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UK MP believes that excessive reforms risk billions in revenues

UK MP believes that excessive reforms risk billions in revenues


The Member of Parliament for the resort of Blackpool and Chairman of the UK’s All Party Parliamentary Group on Gambling, Scott Benton MP, has stated that excessively puritanical gambling reforms will put billions of pounds in vital tax revenue at risk.

Writing in the Daily Express, Mr. Benton says that although Gambling Minister, Chris Philp, states that reform of the gambling industry is long overdue, the Government will need to tread carefully. He adds that whilst taking a puritanical view may seem like an honourable position, the implications of some of the proposals put forward by anti-gambling campaigners will be far-reaching.

The most controversial of these proposals would be the introduction of affordability checks. These would mean that those wanting to place a bet, for example, would be required to provide bank details and other personal financial information. There was subsequently one particular study that suggested that 95% of those asked would refuse to share bank details if required to do so in order to bet. Add to this the cost of implementing such a rigorous system and it is not difficult to imagine significant job losses across an industry that currently employs over 100,000 people in the UK.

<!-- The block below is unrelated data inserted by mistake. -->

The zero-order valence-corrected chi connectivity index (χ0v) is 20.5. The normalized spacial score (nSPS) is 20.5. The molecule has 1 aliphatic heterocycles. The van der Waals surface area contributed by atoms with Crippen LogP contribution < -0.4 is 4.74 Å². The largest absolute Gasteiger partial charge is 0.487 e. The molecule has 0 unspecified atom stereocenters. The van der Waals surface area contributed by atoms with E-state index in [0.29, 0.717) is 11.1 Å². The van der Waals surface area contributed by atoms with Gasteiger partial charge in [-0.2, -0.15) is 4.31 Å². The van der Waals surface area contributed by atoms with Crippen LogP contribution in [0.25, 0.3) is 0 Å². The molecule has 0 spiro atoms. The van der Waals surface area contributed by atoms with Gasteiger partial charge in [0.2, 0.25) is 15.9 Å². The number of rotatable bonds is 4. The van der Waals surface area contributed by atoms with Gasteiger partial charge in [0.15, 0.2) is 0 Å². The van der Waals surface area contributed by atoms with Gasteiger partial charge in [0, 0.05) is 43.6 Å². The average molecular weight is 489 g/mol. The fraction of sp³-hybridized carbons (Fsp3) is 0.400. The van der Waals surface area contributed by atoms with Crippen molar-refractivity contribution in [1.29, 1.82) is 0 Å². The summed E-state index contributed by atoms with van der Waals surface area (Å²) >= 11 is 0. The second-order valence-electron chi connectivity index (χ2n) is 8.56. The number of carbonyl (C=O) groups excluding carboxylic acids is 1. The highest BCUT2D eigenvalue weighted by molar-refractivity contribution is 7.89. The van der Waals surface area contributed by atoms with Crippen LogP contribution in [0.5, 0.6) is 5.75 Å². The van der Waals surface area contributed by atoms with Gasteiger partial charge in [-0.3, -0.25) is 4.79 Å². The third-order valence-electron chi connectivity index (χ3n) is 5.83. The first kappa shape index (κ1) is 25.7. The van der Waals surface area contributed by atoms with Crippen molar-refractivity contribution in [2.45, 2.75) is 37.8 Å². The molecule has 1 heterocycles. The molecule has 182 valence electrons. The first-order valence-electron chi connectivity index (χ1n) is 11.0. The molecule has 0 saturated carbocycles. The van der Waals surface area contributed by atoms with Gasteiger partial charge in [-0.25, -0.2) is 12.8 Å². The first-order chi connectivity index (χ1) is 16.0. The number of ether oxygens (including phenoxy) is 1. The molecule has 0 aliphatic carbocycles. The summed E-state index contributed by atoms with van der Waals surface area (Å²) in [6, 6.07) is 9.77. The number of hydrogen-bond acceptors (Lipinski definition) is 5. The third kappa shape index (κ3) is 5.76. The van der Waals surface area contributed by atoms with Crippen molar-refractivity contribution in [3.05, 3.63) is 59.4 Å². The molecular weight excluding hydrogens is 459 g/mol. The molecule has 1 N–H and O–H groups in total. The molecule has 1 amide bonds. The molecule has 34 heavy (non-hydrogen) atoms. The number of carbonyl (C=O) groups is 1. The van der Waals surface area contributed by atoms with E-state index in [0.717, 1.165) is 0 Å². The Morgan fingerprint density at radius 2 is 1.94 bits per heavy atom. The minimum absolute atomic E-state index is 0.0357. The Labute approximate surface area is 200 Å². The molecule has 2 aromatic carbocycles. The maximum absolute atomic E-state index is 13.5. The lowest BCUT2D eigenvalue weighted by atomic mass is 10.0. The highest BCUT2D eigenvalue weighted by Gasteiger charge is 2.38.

Mr. Benton does not believe it is viable for any government to force people into unemployment. He also points out that in 2020/21, during the peak of the pandemic restrictions facing sport, betting and gaming tax receipts amounted to nearly £2.8bn. Mr. Benton quite rightly wonders how the Treasury might replace any reduction in this figure as a result of punitive anti-gambling proposals.

Finally, Mr. Benton highlights the inevitable impact on the nation’s high streets if thousands of retail betting shops were closed as a result of being unviable. Retail betting shops are the last bastion of the cash bettor and there are many people who – for entirely legitimate and personal reasons – wish to gamble privately. These people do not bet online, they use physical locations where cash is an accepted currency. If these proposals are put into law, these people will vanish and the outlets they use will be closed. It really is that simple.

Mr. Benton concludes by reminding his audience that the UK is a world leader in betting and gaming. It is home to pioneering technology and some of the biggest gaming companies in the world. It is an industry to be proud of, not one to penalise. He closes by urging the Department for Culture, Media & Sport to tread carefully when considering the outcomes of the Gambling Act Review.